The wars and white annexation, together with famines, political divisions and the cattle killing movement in 1856, were responsible for the amaXhosa people's loss of most of their land and livestock. In the process, the Xhosas became more and more poverty-stricken, and had virtually no choice but to become migrant laborers.

Traditional dancers taking a break - Xhosa people, Xhosa Language and Xhosa Culture in South Africa
Traditional dancers taking a break
Xhosa people, Xhosa Language and Xhosa Culture in South Africa
It is said that the change from an agricultural lifestyle and economy to an industrial laborer and wage economy at this stage in South Africa’s history, explains the long history of trade union membership and political leadership among Xhosa people. This can be seen in the relatively high level of Xhosa representation in the top of the ANC, South Africa's ruling political party.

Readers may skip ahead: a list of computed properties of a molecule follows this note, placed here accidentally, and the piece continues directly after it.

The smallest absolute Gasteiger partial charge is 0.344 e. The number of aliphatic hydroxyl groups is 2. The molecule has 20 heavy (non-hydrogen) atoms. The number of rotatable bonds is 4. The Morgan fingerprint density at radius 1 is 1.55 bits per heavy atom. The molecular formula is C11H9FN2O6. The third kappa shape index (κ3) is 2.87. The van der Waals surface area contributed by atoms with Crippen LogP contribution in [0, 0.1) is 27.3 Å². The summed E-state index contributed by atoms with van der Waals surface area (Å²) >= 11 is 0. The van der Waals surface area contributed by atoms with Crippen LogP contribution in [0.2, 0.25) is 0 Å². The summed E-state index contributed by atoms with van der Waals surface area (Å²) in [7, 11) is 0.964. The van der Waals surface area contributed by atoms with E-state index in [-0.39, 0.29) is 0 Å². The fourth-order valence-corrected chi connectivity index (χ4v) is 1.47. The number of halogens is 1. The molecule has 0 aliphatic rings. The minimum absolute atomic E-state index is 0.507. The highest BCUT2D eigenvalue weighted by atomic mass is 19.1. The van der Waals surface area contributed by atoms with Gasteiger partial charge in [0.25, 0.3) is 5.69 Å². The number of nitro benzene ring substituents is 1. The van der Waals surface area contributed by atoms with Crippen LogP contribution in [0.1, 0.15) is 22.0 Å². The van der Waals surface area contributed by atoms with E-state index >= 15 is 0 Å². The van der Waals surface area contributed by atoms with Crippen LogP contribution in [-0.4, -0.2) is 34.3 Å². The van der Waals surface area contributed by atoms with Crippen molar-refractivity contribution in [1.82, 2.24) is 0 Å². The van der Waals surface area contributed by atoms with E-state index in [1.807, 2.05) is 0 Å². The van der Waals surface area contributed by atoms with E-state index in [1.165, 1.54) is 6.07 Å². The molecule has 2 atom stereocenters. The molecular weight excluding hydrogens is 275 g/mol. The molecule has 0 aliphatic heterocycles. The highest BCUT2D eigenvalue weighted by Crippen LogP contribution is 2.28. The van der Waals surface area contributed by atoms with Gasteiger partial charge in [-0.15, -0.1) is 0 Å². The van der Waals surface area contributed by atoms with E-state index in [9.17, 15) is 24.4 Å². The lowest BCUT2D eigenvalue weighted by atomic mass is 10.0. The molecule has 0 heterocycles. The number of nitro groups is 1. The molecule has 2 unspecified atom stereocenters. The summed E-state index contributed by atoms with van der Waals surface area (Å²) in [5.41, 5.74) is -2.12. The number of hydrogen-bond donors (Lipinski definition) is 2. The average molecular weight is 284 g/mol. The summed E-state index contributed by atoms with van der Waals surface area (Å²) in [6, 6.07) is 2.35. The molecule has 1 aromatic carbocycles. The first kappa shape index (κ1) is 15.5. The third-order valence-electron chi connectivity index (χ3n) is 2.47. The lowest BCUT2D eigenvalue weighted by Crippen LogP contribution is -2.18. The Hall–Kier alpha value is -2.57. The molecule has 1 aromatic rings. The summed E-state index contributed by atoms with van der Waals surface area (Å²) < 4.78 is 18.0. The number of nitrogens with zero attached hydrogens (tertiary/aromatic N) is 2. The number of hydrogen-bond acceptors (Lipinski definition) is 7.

Xhosa ladies in traditional dress - Xhosa Tribe, Xhosa Language and Xhosa Culture in South Africa
Xhosa ladies in traditional dress
Xhosa Tribe, Xhosa Language and Xhosa Culture in South Africa

Comprising approximately 8 million people, 18% of the total South African population, the amaXhosa (Xhosa nation) form the second largest black nation in South Africa. It’s with the amaXhosa where the struggle for freedom from apartheid had its roots world icons like Nelson Mandela and Steve Biko.

Young Xhosa students at work - Xhosa Tribe, Xhosa Language and Xhosa Culture in South Africa
Young Xhosa students at work
Xhosa Tribe, Xhosa Language and Xhosa Culture in South Africa